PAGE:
I stole this presentation from Rick Bayless. If it's good enough for #Obama, it's good enough for mi familia.

Last week was cinco de mayo. I meant to post this earlier, but I got a bit distracted by the election. And I'm not exactly swimming in free time either. But better late than never.

The first thing you need to know about cinco de mayo is it's NOT Mexican Independence Day. That's the 16th of September.

Cinco de mayo is the anniversary of the battle of Puebla, when Napoleon III of France tried to take over Mexico shortly after Benito Juarez took office as president.

The French lost.

The second thing you need to know is it's not a national holiday in Mexico. It is a regional holiday in Puebla.

When cinco de mayo is celebrated outside Mexico, any Mexican cuisine is appropriate, but I wanted to give a nod to good old Puebla, so although I made quite "generic" tamales, I used poblano chiles from the Cool Chile Company.

But because Puebla is Oaxaca's rival for culinary capital of Mexico, I've balanced it by using queso de Oaxaca from Gringa Dairy.

I've written about sweet tamales and "tamale pie", but I haven't written about savoury tamales, which is a glaring omission, as they are a classic of Mexican cuisine. In fact, they are older than the mighty tortilla.

A quick lesson in corn (apologies for the squeamish): if you've ever changed a nappy after chili con carne day at your child's nursery, you'll know that kernels of corn are practically indigestible. They go right through.

This is because they have a tough outer hull which resists digestion, meaning you can't absorb most of its nutrients. It also gets stuck in your teeth.

What the Meso-Americans found out, several thousand years ago, is that if you soak corn kernels in slaked lime (the same caustic substance used for rendering the stucco that covered their pyramids), the outer hull would loosen and could then be rinsed off.

Then the soft, inner flesh of the corn kernels could then be ground into a nutritious dough. This process is called nixtamalizacion (nixtamilization), from Nauhatl nextli "ashes" (referring to the slaked lime) and tamalli "dough".

So tamales, which are basically corn dumplings, would have been one of the first things they made with their discovery. Tortillas probably came later.

So, the thing about tamales is, they take a hell of a long time to make. In fact, you have to start the night before.

There's actually no one right recipe for tamales, and there are countless regional variation as well. And as they're quite fiddly, people tend to stick with the recipe that works for them.

The one I use comes from Two Cooks and a Suitcase. 

To make these tamales you need:
  • 200g masa harina
  • 100g melted butter or lard
  • 250 ml chicken stock
  • 1/2 tsp baking powder
  • salt
You will also need a lot of corn husks.

A note on the lard: in this age of health-consciousness we are all a bit frightened of lard, and rightly so. And I certainly wouldn't suggest you get one of those cloudy-white blocks of lard they sell in supermarkets.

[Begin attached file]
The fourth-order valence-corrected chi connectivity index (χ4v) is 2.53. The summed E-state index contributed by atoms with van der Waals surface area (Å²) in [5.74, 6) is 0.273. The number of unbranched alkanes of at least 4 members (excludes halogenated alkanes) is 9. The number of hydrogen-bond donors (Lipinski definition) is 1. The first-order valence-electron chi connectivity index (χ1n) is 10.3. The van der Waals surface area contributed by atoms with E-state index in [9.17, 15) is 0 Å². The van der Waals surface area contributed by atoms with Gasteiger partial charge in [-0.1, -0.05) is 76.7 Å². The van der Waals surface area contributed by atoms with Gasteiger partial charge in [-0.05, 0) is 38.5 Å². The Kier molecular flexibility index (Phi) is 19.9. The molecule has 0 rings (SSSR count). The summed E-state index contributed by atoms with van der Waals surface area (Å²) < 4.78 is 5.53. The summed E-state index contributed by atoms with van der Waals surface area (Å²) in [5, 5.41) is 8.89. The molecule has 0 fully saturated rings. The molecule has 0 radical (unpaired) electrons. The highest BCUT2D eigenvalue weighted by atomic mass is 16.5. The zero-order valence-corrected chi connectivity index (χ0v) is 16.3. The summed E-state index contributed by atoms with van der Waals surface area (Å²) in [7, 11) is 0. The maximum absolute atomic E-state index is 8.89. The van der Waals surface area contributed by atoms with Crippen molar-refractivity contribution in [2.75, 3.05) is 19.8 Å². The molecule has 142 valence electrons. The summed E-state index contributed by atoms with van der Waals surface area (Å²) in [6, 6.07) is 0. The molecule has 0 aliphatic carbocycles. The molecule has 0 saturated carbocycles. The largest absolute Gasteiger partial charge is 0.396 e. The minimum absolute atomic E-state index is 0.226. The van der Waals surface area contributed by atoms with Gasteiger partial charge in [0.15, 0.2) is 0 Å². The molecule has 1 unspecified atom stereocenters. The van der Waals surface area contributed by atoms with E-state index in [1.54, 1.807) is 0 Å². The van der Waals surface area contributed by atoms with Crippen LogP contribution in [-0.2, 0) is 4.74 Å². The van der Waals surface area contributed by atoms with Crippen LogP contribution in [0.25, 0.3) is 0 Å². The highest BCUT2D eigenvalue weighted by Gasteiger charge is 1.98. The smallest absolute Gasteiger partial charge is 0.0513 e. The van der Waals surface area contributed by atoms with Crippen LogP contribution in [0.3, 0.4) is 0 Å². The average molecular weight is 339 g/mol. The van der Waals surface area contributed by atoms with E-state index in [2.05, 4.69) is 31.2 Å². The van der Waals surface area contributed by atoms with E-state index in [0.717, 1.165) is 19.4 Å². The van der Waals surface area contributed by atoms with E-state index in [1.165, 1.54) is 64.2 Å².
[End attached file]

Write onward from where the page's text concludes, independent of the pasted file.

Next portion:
On the other hand, pork lard (manteca de cerdo) is a big part of traditional Mexican cooking. To get manteca I usually skim off and sieve any rendered fat from pork dishes, especially bacon, though it takes a long time to collect a decent amount.

Or Gringa Dairy has provided this recipe for homemade manteca.

If you're still not comfortable using lard or butter, you can try olive oil, though I never have.

First you have to soak your corn husks in water overnight. The recipe will probably make 12 tamales, but you'll need to many more corn husks because some will be ripped or too small or otherwise unsuitable, and you'll need extras to cut into strips so you can tie the tamales.

The day you intend to serve, you have to make the tamal dough.

Sift the masa harina and baking powder into a bowl.

Add the melted butter.

Then gradually stir in the stock until the liquid is fully incorporated. It will be kind of pasty and spreadable.

Then you need to assemble the tamales.

Spread out a good sized and undamaged corn husk.

Spread a heaped dessert spoon of the tamal dough over the widest part of the husk, leaving about a centimetre of space at the top and sides. 

Shit. I forgot to leave space at the side. 
Now put a dessert spoon of filling into the middle. Fold the tamal from left to right and then fold the bottom up to create a little parcel. 

Tie the parcel up with kitchen string or with strips of smaller corn husks (the traditional way). 

As you can see above, I've folded the top down too. That's optional, and a lot of people leave the top open. I do it myself about half the time. 

When you've assembled the tamales, stand them upright in a steamer and steam on high for a good hour. 

In Mexico they have special tamal steamers (with extra-tall steaming chambers). You can get them by mail order from, but I just use a standard steamer (even though my tamales stick out the top. 

However, you cannot make tamales without a steamer, so if you don't have one, make tamale pie

So what fillings did I use. 

Well, I had some leftover carnitas, so I filled four of my twelve with that, omitting the spicy red chile sauce you would normally have so my kids could eat them. (My 5yo daughter loved them but my 2yo son just ate the corn dumpling and left the carnitas.)

I haven't written about carnitas yet, but I donated this recipe to Gringa Dairy. It works every time. 

Carnitas, or Mexican pulled pork.
I also poached and shredded some chicken breasts and fried it up with rajas con crema (strips of chile poblano fried with sour cream) and salsa verde. I used this for four more tamales. 

These are rajas, ready to be fried.
The last four I stuffed with rajas and queso de Oaxaca, inspired by

I actually had one left over, so the last tamal had no filling. This is called a tamal sordo (literally a "deaf tamal"). 

I served the tamales on a bed of frijoles de olla (stewed black beans) and topped them with a string or two of queso de Oaxaca and some more salsa verde.

Here's the money shot again, just because I like it: